I suspect some number of LWers have taken or are are considering using Lumina's probiotic. If you're in either of those camps, Klee's post might be worth reading. He paints a picture of an unprofessional company skirting regulations and risking customers health to sell a dubious health product. I can't speak to the veracity of those claims, but think they are worth sharing given the potential downsides if they are true. 

Fast-forward to last year, when rationalist Aaron Silverbook came across Hillman’s original work with the genetically modified bacteria. Aaron, based on his previous work as guy at a rationalist nonprofit, videogame producer, and porn producer, decided to recreate Hillman’s work4. First, he applied for funding from FTX. He got it, but then FTX collapsed. Then, he applied for funding from alternative rationalist funding source Manifund, got that, and failed to recreate Hillman’s work. However, Aaron declared mission success anyways in that he negotiated with Oragenics to acquire a sample of BCS3L-1, one of Hillman’s later strains5, in exchange for $50k and promise of royalties, although he didn’t get any intellectual property rights .

Aaron then went on an intellectual journey where he tried to figure out what exactly to do with this genetically modified bacteria. After all, he was faced with basically the same daunting FDA journey as Hillman, but without Hillman’s scientific background or financial resources. After talking to a bunch of people, including me, he eventually decided on a very rationalist, very Bay Area, very strange approach:

1. Sell the genetically modified bacteria as-is for a one time payment of $20,000 in a libertarian charter city in Honduras

2. Give a bunch of rationalist-adjacent celebrities free samples of the GMO bacteria as-is in exchange for positive press, including Scott Alexander, Aella (the porn star/escort/sex researcher who he’s the business manager for), Richard Hanania, Cremieux, and Bryan Caplan

3. Take preorders for $200 a piece from the general public

It’s worth noting that, regardless of what I think of this plan (i.e. it’s bad and maybe unethical), I’m pretty sure this plan is also illegal. While Lantern claims to be marketing this probiotic as a cosmetic, it is meant to prevent and cure tooth decay. According to the WHO, tooth decay is a disease. A product meant to cure and prevent a disease is a drug, and legally needs to go through the drug approval process. But, you know, whatever.

Some critiques from the post: 

  • Lumina has marketed their probiotic as a cosmetic product, thereby avoiding the necessary FDA safety and efficacy trials required for drugs. This could be bad because the product is meant to prevent cavities, which could require classification as a 'drug' and thereby require FDA approval. 
  • Klee speculates that Lumina is not following Good Manufacturing Practices (GMP). He's doesn't have evidence for this, only a suspicion.
    • Without strict manufacturing controls, there is a risk that consumers could be exposed to mutated or contaminated versions of BCS3L-1, which could produce harmful byproducts like lactic acid or harbour dangerous pathogens.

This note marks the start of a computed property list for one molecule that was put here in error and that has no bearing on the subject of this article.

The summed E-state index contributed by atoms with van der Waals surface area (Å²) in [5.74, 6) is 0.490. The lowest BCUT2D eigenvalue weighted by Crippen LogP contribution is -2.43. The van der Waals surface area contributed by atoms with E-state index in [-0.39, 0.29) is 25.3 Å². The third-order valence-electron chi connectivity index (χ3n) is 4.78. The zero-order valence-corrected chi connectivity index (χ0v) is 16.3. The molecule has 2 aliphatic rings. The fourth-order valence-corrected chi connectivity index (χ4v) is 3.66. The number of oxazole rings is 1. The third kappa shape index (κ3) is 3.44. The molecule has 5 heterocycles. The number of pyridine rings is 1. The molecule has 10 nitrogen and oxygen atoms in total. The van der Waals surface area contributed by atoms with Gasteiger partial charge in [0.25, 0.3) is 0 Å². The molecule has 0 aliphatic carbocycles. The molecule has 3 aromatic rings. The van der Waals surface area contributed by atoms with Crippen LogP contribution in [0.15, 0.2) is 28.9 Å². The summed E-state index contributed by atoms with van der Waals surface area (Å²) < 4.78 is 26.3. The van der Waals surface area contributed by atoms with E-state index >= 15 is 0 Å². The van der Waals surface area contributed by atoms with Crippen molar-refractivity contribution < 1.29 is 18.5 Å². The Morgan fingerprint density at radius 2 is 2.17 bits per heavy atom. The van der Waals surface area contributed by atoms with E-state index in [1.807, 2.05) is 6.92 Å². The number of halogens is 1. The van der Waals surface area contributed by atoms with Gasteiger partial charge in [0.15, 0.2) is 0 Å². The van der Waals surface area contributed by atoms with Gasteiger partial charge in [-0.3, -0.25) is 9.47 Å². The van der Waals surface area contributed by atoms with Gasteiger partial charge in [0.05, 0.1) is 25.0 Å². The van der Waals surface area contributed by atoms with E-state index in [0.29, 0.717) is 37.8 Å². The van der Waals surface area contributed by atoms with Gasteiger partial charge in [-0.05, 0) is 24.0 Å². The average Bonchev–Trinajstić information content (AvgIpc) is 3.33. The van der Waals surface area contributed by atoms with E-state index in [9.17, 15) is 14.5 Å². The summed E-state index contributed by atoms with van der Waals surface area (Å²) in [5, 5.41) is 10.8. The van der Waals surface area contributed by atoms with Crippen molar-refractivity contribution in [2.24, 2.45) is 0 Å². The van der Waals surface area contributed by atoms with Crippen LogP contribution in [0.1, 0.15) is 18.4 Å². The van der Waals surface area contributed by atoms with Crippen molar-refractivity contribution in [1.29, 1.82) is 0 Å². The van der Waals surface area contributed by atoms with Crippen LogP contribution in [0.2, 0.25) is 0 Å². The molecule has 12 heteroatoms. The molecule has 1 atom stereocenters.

• Klee speculates that Lumina are not regularly sequencing their bacteria before selling them. Again, he presents 0 evidence:

Similarly, I don’t think Lumina is regularly sequencing the bacteria that they are sending out to people. They certainly aren’t following the Best Practices Guidelines for Probiotics, which require you to state how much of each strain in CFUs is in each batch that you send out on your packaging. So, when Lumina claims that you are receiving BCS3L-1, which has the modifications above, they actually have no idea what you’re receiving. 

You could be receiving:

1) Just BCS3L-1

2) Random contaminants

3) Mutated BCS3L-1 (like one that regained the ability to produce lactic acid)

4) Dangerous bacteria or fungi that have taken over your batch

5) Some combination of 1 through 4

  • BCS3L-1 produces mutacin (an antibiotic) whilst also being resistant to it. The deletion of the comE gene might not have reduced the risk of genetic transformation sufficiently, but probably did reduce BCS3L-1's reproductive fitness. This creates the risk that other bacteria might acquire BCS3L-1's resistance to  mutacin and outcompete it. 
  • BCS3L-1 produces achohol instead of lactic acid. It also produces mutacin-1140, an antibiotic. This antibiotic can be cytotoxic ("somewhat dangerous to the body") and has caused hypersensitivity reactions in rats, making its continuous production in the mouth potentially dangerous. 
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I would appreciate a version of this post that evaluate dangers. This post uses a lot of fear mongering language that I don't feel helps me calibrate as someone considering the product.

[-]ROM10

I think this is fair. That said, a version of the post evaluating the dangers is arguably what Lumina should (and hopefully have) done. If they have, then publishing it should dispel most of what Klee critiques. 

This is a hit piece. Maybe there are legitimate criticisms in there, but it tells you right off the bat that it's egregiously untrustworthy with the first paragraph:

I like to think of the Bay Area intellectual culture as the equivalent of the Vogons’ in Hitchhiker’s Guide to the Galaxy. The Vogons, if you don’t remember, are an alien species who demolish Earth to build an interstellar highway. Similarly, Bay Area intellectuals tend to see some goal in the future that they want to get to and they make a straight line for it, tunneling through anything in their way.